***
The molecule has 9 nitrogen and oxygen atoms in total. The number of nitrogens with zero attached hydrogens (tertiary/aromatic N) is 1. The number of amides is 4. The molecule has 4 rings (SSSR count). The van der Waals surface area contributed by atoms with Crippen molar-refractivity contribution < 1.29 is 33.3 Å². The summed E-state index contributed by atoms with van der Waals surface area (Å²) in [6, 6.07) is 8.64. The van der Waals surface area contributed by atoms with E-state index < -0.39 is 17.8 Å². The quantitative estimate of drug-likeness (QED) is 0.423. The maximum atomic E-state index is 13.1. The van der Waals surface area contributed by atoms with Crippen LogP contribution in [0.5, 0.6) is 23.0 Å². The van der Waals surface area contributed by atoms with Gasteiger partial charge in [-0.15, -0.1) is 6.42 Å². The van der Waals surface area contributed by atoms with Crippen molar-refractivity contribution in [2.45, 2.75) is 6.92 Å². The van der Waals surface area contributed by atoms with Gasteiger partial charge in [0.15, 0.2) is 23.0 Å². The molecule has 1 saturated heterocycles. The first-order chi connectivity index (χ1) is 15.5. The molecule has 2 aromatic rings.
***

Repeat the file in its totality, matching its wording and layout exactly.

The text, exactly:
The molecule has 9 nitrogen and oxygen atoms in total. The number of nitrogens with zero attached hydrogens (tertiary/aromatic N) is 1. The number of amides is 4. The molecule has 4 rings (SSSR count). The van der Waals surface area contributed by atoms with Crippen molar-refractivity contribution < 1.29 is 33.3 Å². The summed E-state index contributed by atoms with van der Waals surface area (Å²) in [6, 6.07) is 8.64. The van der Waals surface area contributed by atoms with E-state index < -0.39 is 17.8 Å². The quantitative estimate of drug-likeness (QED) is 0.423. The maximum atomic E-state index is 13.1. The van der Waals surface area contributed by atoms with Crippen LogP contribution in [0.5, 0.6) is 23.0 Å². The van der Waals surface area contributed by atoms with Gasteiger partial charge in [-0.15, -0.1) is 6.42 Å². The van der Waals surface area contributed by atoms with Crippen molar-refractivity contribution in [2.45, 2.75) is 6.92 Å². The van der Waals surface area contributed by atoms with Gasteiger partial charge in [0.15, 0.2) is 23.0 Å². The molecule has 1 saturated heterocycles. The first-order chi connectivity index (χ1) is 15.5. The molecule has 2 aromatic rings.